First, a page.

"It’s almost hard to wrap your head around the fact that 7 years into this century, more Americans than not have either no Internet access at all or are still stuck on dial-up. It seems like so long ago that the buzzword was the “information super-highway,” but much of America is still bouncing down a country lane. That is just unacceptable."
Wednesday, September 26, 2007
The pathetic state of wireline broadband Internet access in El Dorado County, California has spawned locally based Wireless Internet Service Providers (WISPs) to provide a much needed "third pipe" for county residents and small businesses who have been stiff armed for years by AT&T and Comcast.
Startup Remotely Located run by Jason and Jennifer Wilson is deploying Wi-Fi based service using both directional and non-directional transmission technology. Remotely Located is serving areas deprived of wireline broadband service in the Mosquito/Swansboro Country area and has recently expanded into West Camino and your blogger's neighborhood.
Sierra Advantage emerged out of the bankruptcy earlier this year of one of El Dorado County's first ISPs, Direct Connect. According to the WISP's service area map, it covers my area. Not quite yet, according to Brett Patterson, director of sales for Shingle Springs-based Sierra Advantage. "We continue to build out our network and get closer each week to offering you service," Patterson wrote in an email yesterday. "Soon we will have additional equipment up in your area. There are some very exciting, positive changes coming for us regarding our Internet services."
My hat's off to these WISPs. Providing fixed terrestrial wireless Internet access in El Dorado County's rugged terrain where steep canyons and tall trees create obstacles for wireless signals is no easy feat.
Aside from overcoming these technological hurdles and providing reliable service at advertised throughput speeds, a key challenge as they add customers will be obtaining sufficient backhaul connections to the Internet -- wireline circuits capable of providing large amounts of bandwidth -- to accomodate the growth. Subscribers won't be pleased if a bandwidth traffic jam at the backhaul makes their speeds slow to a crawl and drag with the high latency that afflicts substandard satellite-based Internet access.
Readers who subscribe to services offered by these WISPS are invited to share their experiences and satisfaction with them by posting comments to this post.
Thursday, September 20, 2007
When telcos advocated the enactment of California's Digital Infrastructure and Video Competition Act of 2006, they argued it would create a more competitive marketplace and speed the deployment of broadband-based telecommunications services to consumers.
However, judging from their recently filed comments on the California Public Utilities Commission's proposed rules implementing the statute's build out requirements, telcos could hardly be described as in a hurry to expand their systems and heartily embracing an open, competitive market.
They protest draft rules that would require franchisees to include "clearly stated build-out milestones " that "demonstrate a serious and realistic planning effort." In addition, the draft rules would require franchisees to "clearly state the constraints affecting the build-out" and "clearly delineate and explain" areas within the franchisee's service area that pose "substantially higher" costs.
The small telcos don't want to be held to the same build out requirements as the larger players like AT&T and Verizon. And the big guys don't want to provide customer data by census tract or report on how they are utilizing wireless technology to deliver broadband services.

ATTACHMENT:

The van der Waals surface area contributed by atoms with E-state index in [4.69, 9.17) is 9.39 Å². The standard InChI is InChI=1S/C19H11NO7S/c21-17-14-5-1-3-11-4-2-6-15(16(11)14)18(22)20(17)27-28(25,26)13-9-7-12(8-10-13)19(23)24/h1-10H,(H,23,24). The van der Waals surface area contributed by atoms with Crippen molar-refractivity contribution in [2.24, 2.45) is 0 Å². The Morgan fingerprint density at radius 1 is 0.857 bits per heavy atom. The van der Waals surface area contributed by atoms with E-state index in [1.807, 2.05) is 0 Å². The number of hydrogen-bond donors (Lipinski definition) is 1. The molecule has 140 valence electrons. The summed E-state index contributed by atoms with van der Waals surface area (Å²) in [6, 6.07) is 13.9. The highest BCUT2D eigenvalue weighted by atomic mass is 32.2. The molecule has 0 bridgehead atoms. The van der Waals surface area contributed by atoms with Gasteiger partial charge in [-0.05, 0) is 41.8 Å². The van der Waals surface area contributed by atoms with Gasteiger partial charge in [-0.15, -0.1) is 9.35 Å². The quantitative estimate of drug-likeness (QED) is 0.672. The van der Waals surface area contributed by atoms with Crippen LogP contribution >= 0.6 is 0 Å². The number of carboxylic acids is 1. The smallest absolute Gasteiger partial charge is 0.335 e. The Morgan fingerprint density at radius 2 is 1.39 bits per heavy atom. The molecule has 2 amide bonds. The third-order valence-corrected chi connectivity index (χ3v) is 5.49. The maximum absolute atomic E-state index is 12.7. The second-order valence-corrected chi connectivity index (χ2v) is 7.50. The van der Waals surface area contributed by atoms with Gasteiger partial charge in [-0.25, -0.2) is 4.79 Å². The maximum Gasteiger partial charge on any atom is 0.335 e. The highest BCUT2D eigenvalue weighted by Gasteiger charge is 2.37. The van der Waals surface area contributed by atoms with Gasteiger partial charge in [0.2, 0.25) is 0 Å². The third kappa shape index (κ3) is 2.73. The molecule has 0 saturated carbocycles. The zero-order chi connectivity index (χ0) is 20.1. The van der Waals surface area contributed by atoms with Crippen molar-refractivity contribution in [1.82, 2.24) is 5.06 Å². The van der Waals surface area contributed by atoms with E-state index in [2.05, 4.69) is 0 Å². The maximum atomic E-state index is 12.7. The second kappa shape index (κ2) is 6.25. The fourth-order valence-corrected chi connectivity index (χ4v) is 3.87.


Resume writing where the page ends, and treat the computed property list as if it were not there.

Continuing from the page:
One might think broadband providers would support regulation that actually encourages them to offer more services to greater numbers of customers. Nearly all other regulated industries desire this and typically complain regulation constrains their ability to offer new products and services to larger numbers of customers. But it's just the opposite in the perverse broadband marketplace. The providers want regulation that allows them to limit rather than expand their services and serve fewer rather than more customers. While providers may think less is more, less is truly less and explains why the United States is rapidly falling behind other developed parts of the world when it comes to broadband access and choices.
Friday, September 14, 2007
Last month, AT&T announced it began deploying fixed terrestrial wireless broadband service in Alaska as part of an initiative to test the service, which utilizes WiMAX protocol, in 22 areas of the United States. Eight of those became what the telco in August termed "active commercial deployments." Unstrung's analysis is taken in combination with the Alaskan rollout last month, this move into the lower 48 suggests AT&T might use the technology to provide better broadband coverage in areas where it has less wireline infrastructure.
Quoting an industry source, Unstrung is reporting that Ma Bell will ramp up the service in the second quarter of next year, most likely in the southern U.S. where AT&T has preexisting licenses for using the 2.3 GHz band to provide the wireless broadband service as an alternative to DSL or cable.
Unstrung's analysis is taken in combination with the Alaskan rollout last month, this move into the lower 48 suggests AT&T might use the technology to provide better broadband coverage in areas where it has less wireline infrastructure.
Wednesday, September 12, 2007
The California Public Utilities Commission has issued a state broadband franchise to Seattle-based cable provider Wave Broadband. Wave Broadband joins Cox Communications as one of just two cable providers that have applied for and received a state franchise, issued under California's Digital Infrastructure and Video Competition Act of 2006.
Wave joins telcos AT&T and Verizon having received franchises from the California PUC. MIA is the state's biggest cable player, Comcast. The cable provider likely isn't all that interested in a state franchise with its limited build out requirements when local jurisdictions like El Dorado County already allow it to bypass large parts of the county, leaving consumers without access.